Our LitheSpeed team has been responding to the surge in Agile Coaches and other agilists looking for new positions. 

Recently, members of our team led a resume writing and mock interview session at Lean + Agile DC 2023 conference.  It was great to connect with the Agile community and give back to this incredible group of people. 

We’d like to offer some of the resume writing and interview tips we shared at the conference in this brief blog post.

While landing the right role often is attributed to strong experience, solid network connections, and a fair amount of good luck, writing a good resume and performing well during the interview will help increase the odds that you land that next role.  

Resume Writing

This is your first impression, so it’s important to make it count. Develop a master version of your resume that can be customized for the role(s) you’re seeking and keep the following tips in mind to make a great impression.

  • Go on a “word diet”. Remember when you had word limits on your college essays? You should do the same for your resume. Ruthlessly edit your resume to remove any superfluous words. Limit accomplishments to 3-4 bullet points per role and make each bullet point only 1-2 lines each.
  • Showcase your talents. Don’t fall into the trap of letting your resume read like a job description. Brainstorm unique experiences that set you apart from other candidates. Everyone has a good story to tell. 
  • Be forward thinking. While it may be tempting to include every accomplishment on your resume, focus on recent experiences that are relevant to your next role. Don’t list every professional certification if there are only one or two that are especially relevant. Also, be sure to remove or minimize job experiences that are no longer your focus (for me, that’s writing complex SQL queries!)
  • Make it easy to read. A resume should be only two pages, max. The first page should highlight who you are and your most recent role(s). The second page can include additional work history and certifications/college degree(s). Keep formatting consistent to keep the focus on the content. Use standard fonts (Times New Roman, Arial, or Calibri), past tense for work experience, present tense for your summary statement, and keep date formats consistent. Avoid jargon that’s specific to your organization, including job titles. 
  • Outcome oriented?  Show it.  In any role, but especially those with a leadership element, being able to showcase concrete results is far more compelling than listing activities or responsibilities.  Did you help the team deliver more frequently or with greater quality?  What was the impact, from a customer or business perspective, of the products or services you helped provide or enhance?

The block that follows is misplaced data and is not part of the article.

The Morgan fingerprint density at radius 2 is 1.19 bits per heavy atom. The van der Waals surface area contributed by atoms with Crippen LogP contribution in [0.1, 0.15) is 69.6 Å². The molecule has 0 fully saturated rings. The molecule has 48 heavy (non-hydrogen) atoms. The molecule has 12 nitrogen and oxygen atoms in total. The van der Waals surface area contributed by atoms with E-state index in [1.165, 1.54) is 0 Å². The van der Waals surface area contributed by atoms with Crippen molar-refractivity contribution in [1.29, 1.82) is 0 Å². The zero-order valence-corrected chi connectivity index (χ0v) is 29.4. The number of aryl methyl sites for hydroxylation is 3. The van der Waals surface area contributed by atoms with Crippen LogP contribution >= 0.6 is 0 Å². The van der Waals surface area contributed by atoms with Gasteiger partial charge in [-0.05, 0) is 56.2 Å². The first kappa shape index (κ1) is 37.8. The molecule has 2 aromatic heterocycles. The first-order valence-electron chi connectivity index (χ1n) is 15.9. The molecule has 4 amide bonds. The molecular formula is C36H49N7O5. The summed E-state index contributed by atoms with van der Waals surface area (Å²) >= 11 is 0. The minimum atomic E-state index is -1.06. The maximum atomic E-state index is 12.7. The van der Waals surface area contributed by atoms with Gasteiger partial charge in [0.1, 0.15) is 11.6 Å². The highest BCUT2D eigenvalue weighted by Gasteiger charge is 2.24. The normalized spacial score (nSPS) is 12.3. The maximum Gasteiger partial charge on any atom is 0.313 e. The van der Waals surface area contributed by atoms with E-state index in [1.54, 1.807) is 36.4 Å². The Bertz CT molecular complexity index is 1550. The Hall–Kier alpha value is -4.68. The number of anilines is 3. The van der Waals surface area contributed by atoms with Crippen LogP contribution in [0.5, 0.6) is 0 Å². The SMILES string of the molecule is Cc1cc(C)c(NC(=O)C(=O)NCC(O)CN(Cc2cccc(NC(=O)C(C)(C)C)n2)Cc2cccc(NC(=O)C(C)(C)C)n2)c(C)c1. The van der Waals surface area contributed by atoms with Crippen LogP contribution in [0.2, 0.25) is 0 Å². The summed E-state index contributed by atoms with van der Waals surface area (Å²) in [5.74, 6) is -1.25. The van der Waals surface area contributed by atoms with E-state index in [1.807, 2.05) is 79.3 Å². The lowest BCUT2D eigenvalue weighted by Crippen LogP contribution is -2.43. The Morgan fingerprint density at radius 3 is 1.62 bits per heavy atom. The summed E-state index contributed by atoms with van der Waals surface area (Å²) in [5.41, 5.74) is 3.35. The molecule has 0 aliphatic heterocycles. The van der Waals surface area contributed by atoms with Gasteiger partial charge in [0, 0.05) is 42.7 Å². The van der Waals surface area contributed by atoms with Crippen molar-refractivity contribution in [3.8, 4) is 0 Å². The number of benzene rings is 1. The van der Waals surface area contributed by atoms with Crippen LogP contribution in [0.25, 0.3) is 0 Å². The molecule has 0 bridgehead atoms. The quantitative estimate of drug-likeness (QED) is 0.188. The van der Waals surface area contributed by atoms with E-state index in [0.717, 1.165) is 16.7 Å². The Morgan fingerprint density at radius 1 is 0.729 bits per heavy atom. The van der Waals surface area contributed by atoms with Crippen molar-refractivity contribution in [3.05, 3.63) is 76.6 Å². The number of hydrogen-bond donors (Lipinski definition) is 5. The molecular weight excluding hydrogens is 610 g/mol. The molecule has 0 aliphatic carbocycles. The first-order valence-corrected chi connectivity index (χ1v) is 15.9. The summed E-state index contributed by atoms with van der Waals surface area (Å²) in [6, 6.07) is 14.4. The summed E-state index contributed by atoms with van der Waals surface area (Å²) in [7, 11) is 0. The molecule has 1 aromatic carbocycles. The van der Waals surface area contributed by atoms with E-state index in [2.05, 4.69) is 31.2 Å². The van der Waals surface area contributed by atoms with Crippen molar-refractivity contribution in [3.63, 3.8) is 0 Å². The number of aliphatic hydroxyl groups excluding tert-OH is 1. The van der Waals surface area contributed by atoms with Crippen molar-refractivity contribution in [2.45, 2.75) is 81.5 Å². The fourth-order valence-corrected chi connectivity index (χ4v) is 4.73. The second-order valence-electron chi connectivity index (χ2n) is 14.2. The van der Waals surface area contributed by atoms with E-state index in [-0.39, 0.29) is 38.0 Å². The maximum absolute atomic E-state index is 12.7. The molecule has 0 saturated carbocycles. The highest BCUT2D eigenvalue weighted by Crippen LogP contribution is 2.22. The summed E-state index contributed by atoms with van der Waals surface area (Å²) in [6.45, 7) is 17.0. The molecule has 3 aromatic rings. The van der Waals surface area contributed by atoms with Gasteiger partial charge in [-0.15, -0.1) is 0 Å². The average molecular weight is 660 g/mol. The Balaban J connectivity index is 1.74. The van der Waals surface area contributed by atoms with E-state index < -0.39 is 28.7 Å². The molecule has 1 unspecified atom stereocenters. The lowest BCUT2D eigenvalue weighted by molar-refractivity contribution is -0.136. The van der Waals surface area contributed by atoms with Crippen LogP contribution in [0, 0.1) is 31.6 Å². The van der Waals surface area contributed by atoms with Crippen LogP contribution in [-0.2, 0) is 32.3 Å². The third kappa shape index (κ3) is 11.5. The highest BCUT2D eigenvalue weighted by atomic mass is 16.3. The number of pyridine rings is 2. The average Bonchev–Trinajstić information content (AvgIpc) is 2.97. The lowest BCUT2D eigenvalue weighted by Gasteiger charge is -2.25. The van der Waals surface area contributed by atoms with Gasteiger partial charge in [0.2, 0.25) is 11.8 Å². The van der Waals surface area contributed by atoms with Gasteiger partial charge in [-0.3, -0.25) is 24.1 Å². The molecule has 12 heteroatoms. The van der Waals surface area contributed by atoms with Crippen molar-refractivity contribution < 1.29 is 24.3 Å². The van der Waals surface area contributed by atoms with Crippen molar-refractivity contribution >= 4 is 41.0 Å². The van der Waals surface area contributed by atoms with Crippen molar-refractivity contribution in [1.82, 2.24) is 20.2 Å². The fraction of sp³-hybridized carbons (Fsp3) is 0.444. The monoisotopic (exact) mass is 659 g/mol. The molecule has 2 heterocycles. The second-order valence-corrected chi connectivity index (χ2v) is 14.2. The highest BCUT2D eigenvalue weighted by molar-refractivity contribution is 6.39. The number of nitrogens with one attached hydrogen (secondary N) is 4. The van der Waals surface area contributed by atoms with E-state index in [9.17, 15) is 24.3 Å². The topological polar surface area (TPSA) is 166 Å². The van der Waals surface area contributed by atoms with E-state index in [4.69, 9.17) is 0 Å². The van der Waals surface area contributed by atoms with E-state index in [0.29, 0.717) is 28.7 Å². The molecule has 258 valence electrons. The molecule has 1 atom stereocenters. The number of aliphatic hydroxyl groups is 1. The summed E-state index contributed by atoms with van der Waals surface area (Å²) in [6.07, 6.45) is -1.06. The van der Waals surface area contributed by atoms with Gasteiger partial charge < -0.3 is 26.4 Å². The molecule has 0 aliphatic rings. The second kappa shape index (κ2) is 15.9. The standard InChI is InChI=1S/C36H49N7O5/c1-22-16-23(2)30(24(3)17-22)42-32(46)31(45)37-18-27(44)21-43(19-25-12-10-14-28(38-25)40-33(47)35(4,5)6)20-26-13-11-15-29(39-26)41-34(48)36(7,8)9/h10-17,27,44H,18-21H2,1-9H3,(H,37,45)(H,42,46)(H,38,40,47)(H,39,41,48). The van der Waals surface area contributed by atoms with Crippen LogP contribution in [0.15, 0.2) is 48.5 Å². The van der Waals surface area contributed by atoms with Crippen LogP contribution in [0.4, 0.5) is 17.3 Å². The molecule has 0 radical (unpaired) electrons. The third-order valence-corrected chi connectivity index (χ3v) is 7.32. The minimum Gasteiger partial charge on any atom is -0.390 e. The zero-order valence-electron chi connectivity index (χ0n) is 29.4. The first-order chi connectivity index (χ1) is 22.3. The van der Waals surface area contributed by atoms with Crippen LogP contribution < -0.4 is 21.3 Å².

Interview Tips

Once you’ve landed an interview, that typically means you are qualified to do the job (at least according to your well-written resume!). Take the time to prepare well for the interview and increase the likelihood that you get that job offer.

  • Think like a STAR (Situation, Task, Action, and Result) Behavioral interviewing is the norm these days and it’s important to be able to highlight specific experiences where you’ve demonstrated the skills needed for a new role. The STAR acronym helps with remembering all the key pieces of the story you are looking to tell. Avoid hypotheticals (i.e. how you “would” solve a problem) and focus more on real-life experiences.
  • Be confident. Everyone is nervous before an interview – remember this! A good hiring manager will take a few minutes to put a job candidate at ease so they are able to speak well to their experience but it’s important to give yourself a good pep talk, too. Remind yourself that they would be lucky to have you working with them. This is especially important to remember if you were laid off or you’ve been job searching for a while.
  • Get to the point. Almost everyone we spoke with during our mock interviews spoke too much during the interview. Take a moment to breathe before answering questions. It’s OK and expected that you do this. Remind yourself of the STAR method and try not to deviate from it. The hiring manager will ask more questions if they need to clarify anything, but it’s better to be crisp and clear as much as possible.
  • Practice, practice, practice. It sounds cheesy, but practice answering common interview questions in front of a mirror or with a trusted friend. Brainstorm a list of your accomplishments and the “wins” you want to make sure you highlight during the interview. You will be nervous, so you want to make sure you have all those examples readily available to share with the interviewer.

Finally, no one writing anything these days can help but mention the emerging AI technology that’s influencing nearly everything we do. 

Many people have started experimenting with ChatGPT and other AI tools to help them with their job search. For example, you can drop in a copy of your resume and ask ChatGPT to edit it for clarity or brainstorm interview questions that are relevant to your industry. It’s especially helpful for coalescing news headlines about your target company, too.

While the hiring landscape continues to change, taking the time to write an incredible resume and nailing the interview will continue to be key to landing the role that you deserve. 

We’re hoping these tips will help, and wish you good luck landing your next awesome position!


P.S Do also check out these additional resources:

43 Best Resume Tips for Landing a Job in 2023

Top 10 free AI resume builders in 2023

Should You Use AI to Write Your Resume in 2023?

Top 14 Skills for Interview Success (With Examples)

21 Interview Questions and How to Respond